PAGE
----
No promoter in driver's seat at D-Mart

Neville Noronha, CEO & MD, Avenue Supermarts at the IPO press conference in Mumbai. Photo: Kamlesh Pednekar
Avenue Supermarts, which operates the successful D-Mart retail chain, will probably be the only listed company in India where promoter shareholding will be in excess of 80 per cent. Yet, they will have no executive board seat or say in the management.


The company’s Rs 1,870-crore initial public offering (IPO) will open on March 8 and close on March 10.


Founded by stock market ace investor Radhakishan Damani, Avenue Supermarts turned into a professionally-managed company since 2011.


Damani or family members do not have an executive role at Avenue Supermarts, which could be valued in excess of Rs 20,000 crore on listing. Manjri Chandak, daughter of Damani, is on the board, but in a non-executive director role.


Currently, Damani, along with three other family members and six group entities, owns 91.34 per cent stake. Chandak doesn’t own any shares in the company. After the initial public offering (IPO) — in which the company will issue around 62.5 million new shares to raise Rs 1,870 crore — the promoter group shareholding will fall to 82.2 per cent.


Damani’s hands-off approach, despite high shareholding, is in stark contrast with several leading Indian companies where promoters enjoy a tight grip over the management and company affairs.


Ramesh Damani (not related to founder RK Damani) is chairman and independent director (ID) on the board of Avenue Supermarts. The board also has former Securities and Exchange Board of India (Sebi) chairman C B Bhave as an ID. Meanwhile, Managing Director Ignatius Navil Noronha and Chief Financial Officer Ramakant Baheti are also on the board.


“There is no arrangement or understanding with the major shareholders…pursuant to which any of our directors were appointed on the board,” the company said in its offer document.


Damani, who is known in the market circle for his investment acumen, has built Avenue Supermarts from the ground up. He is known to have taken keen interest from sourcing to expanding the operations of D-Mart during its initial years. However, from 2011, the value investors handed over the reins to a team of professionals headed by Noronha.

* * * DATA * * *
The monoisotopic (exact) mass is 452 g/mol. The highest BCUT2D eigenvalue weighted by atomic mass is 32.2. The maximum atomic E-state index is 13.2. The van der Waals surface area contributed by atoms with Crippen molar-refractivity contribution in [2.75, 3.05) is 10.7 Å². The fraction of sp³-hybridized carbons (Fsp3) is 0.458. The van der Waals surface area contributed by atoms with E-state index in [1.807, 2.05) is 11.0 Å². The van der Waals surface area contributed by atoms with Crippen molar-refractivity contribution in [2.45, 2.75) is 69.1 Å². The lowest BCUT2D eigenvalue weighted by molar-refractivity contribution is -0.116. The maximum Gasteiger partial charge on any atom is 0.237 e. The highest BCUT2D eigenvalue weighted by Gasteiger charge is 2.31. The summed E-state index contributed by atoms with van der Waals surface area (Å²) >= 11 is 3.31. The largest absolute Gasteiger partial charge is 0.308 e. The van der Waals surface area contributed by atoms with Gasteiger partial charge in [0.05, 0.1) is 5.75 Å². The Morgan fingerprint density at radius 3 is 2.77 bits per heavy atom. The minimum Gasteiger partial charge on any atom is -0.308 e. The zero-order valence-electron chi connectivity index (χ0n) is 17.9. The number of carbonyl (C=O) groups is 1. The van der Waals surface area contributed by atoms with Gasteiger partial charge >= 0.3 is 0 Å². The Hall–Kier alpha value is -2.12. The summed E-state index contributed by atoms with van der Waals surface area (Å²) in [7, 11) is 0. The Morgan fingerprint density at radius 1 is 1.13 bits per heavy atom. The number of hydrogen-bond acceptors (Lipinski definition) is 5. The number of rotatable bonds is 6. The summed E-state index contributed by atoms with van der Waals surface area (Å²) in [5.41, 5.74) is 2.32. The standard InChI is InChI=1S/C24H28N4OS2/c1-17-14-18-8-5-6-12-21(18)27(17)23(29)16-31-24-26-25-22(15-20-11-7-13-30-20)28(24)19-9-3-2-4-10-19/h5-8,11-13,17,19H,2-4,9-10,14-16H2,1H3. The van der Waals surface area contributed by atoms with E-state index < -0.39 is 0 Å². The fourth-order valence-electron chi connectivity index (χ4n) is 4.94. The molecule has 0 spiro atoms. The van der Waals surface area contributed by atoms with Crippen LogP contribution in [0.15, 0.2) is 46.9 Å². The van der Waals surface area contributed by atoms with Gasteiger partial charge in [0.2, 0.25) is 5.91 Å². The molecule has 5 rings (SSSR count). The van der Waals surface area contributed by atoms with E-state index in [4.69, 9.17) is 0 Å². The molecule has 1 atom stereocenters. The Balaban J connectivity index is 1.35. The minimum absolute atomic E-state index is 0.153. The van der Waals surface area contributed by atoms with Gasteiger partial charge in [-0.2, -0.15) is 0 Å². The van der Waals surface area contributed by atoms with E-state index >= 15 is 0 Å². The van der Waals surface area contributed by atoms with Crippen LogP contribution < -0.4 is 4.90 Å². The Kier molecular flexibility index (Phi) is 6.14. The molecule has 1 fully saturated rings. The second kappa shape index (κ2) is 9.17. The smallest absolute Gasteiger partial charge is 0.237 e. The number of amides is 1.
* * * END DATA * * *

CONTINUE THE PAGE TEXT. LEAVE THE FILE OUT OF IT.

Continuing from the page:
“The management enjoys confidence and trust of the founder. The management has good professionals. The arrangement has worked very well, as you can see from the company’s performance. The system also provides an opportunity to employees to move up the ladder,” said Noronha.


While market experts hail the professionally-managed model of the company, they express doubts over how distant Damani stays from crucial business decisions.


According to J N Gupta, founder of proxy advisory firm SES, once the company goes public Avenue’s model might face challenges, given restrictions on communications under the new insider trading regulations.


“What is the methodology with how the promoters will interact with the board? How they will know what is happening in the company if they act like ordinary shareholders?” Gupta questions.


“The issue could get complicated if the board fails to carry out their duties. It is obvious that a promoter who owns 80 per cent stake would like to give directions to the company. Sebi will have to come up with a new framework for promoters to interact with the board,” he said.


Sources said during interactions with Sebi, at the time of clearing the IPO, the relationship between the management and the founders had come for discussion.


“The management assured Sebi there won’t be any violation of the law, as the promoters will be treated like strategic investors,” said an investment banker handling the IPO.


Avenue Supermarts in its offer document has said, “Our company depends on the knowledge and experience of one of our promoters and key management personnel for our growth. The loss of their services may have a material adverse effect on our business, financial condition and results of operations.”


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